At the Loft Pitch Conference in November, the two agents I pitched to invited me to send pages. (Woo-hoo!) I told the agent who wanted 100 pages that I’d just finished a major rewrite and wanted to polish the first 100 pages before sending them to her. She said “Of course. Take the time you need to send me your best work.”
As I’ve revised, something has been bugging me about chapter 6. I tweaked it and tightened it, but it still wasn’t right. In the words of Robert Olen Butler, it didn’t “thrum,” (what a manuscript does as it hums along on track); it “twanged.”
The POV character, Kat, has gotten herself into a satisfyingly difficult situation. But I realized she’s just waiting to be rescued. Even though I sped up the pace of the scene so it wasn’t quite so obvious that she didn’t have a clue what to do next, Kat was passive at the end of this scene.
“Okay,” I thought, “so she can’t be rescued by some tertiary character we’ll never seen again. So how do I get her out of this situation?”
The lightbulb finally sputtered on. It isn’t a question of how do I get Kat out of this situation; it’s a question of how does Kat get herself out of this situation. When Kat takes agency for what happens, the appearance of a tertiary character is more interesting. Kat has conflicting emotions: she’s relieved when someone comes to help, but she’s also annoyed.
The conflict has grown from just how can she get away from the two minor bad guys to the internal conflict she has about the guy who shows up to help her. It also introduces a touch of conflict between Kat and her dad, who she thinks sent this guy. Kat is nineteen and at nineteen, you do not want your dad sending someone after you just because you got yourself into a little bit of a jam.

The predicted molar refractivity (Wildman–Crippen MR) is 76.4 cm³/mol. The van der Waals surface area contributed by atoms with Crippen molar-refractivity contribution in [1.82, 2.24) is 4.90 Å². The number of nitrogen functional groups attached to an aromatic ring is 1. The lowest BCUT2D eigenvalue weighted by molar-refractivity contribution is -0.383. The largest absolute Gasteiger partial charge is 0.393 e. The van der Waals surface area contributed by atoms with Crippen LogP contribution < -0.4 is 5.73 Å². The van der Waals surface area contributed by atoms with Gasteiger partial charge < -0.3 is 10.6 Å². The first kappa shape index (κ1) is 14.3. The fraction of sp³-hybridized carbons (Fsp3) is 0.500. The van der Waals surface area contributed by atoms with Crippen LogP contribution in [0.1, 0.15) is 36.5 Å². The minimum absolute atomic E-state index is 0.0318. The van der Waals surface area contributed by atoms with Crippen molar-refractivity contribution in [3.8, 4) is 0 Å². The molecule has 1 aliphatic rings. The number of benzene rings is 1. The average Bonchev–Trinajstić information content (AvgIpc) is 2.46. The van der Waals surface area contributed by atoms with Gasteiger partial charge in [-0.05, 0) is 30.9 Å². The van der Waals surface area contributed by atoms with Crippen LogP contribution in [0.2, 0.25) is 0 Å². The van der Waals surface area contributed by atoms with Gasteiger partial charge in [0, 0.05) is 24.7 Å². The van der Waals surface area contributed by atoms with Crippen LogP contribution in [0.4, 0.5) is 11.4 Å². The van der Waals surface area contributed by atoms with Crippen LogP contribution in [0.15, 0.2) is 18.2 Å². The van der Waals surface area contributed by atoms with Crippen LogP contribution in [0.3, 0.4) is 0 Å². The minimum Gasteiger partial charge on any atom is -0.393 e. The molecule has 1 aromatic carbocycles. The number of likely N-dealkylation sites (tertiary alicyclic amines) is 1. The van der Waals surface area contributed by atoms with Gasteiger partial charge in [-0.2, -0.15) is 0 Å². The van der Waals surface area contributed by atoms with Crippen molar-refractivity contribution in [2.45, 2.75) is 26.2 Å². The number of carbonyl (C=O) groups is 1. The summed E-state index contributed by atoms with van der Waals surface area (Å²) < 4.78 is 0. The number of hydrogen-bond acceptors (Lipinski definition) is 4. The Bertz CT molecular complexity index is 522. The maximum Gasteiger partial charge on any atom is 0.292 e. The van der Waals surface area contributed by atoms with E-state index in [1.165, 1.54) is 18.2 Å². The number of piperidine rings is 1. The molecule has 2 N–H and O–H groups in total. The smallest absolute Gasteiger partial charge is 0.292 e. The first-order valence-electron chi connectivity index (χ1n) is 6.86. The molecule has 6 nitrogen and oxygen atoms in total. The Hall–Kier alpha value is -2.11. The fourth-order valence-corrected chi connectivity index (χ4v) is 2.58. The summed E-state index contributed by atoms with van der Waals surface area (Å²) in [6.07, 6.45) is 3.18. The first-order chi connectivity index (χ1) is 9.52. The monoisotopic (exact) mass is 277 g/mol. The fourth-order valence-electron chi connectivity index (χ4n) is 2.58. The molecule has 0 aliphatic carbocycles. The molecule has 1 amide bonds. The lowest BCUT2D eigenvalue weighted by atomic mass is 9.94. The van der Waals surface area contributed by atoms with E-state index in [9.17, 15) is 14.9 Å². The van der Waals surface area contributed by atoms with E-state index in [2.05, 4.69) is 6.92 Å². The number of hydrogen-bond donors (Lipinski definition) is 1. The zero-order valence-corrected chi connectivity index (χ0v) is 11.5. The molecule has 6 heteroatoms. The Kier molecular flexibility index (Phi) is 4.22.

I also realized that the challenge is not how do I make the situation worse for a character (and how do I get her out of it). Instead the challenge is to figure out how the character makes the situation worse for herself before she gets herself out of it.
A while back, I wrote about the resistance that can come from our reluctance to hurt our characters. Now I see that we can worry less about this if we stop manipulating characters and making bad things happen to them. If things just happen to our characters (because the puppet-master author makes them happen), the characters are victims.
The conflict and pain our characters endure needs to be caused in part by their own flaws, misjudgments and strengths. Frodo endures all that he encounters on the way to Mordor not only because Sauron is evil (and Boromir is weak and…) but also because Frodo stands up in council and says “I’ll take the ring.”
Lord of the Rings couldn’t work if Gandalf or Strider had said “Make Frodo do it. His uncle found the ring, so it’s his job to get rid of it.”
So Kat’s dad sends help not just because he’s an overprotective parent. Kat asked him for help. Of course, she’ll see it as “I asked for a diversion, not a chaperon.” Which I think is more interesting than “Daa-ad, you’re butting in again.”
My current challenge is to look closely at the conflict in my novel. If a character is suffering solely because things just happened to her/him (because I decided to create that situation), I need to clarify how the character contributed to bringing the situation on her/himself.
Which is more interesting than just cutting words and tweaking dialogue.
What’s your current challenge in revising or creating?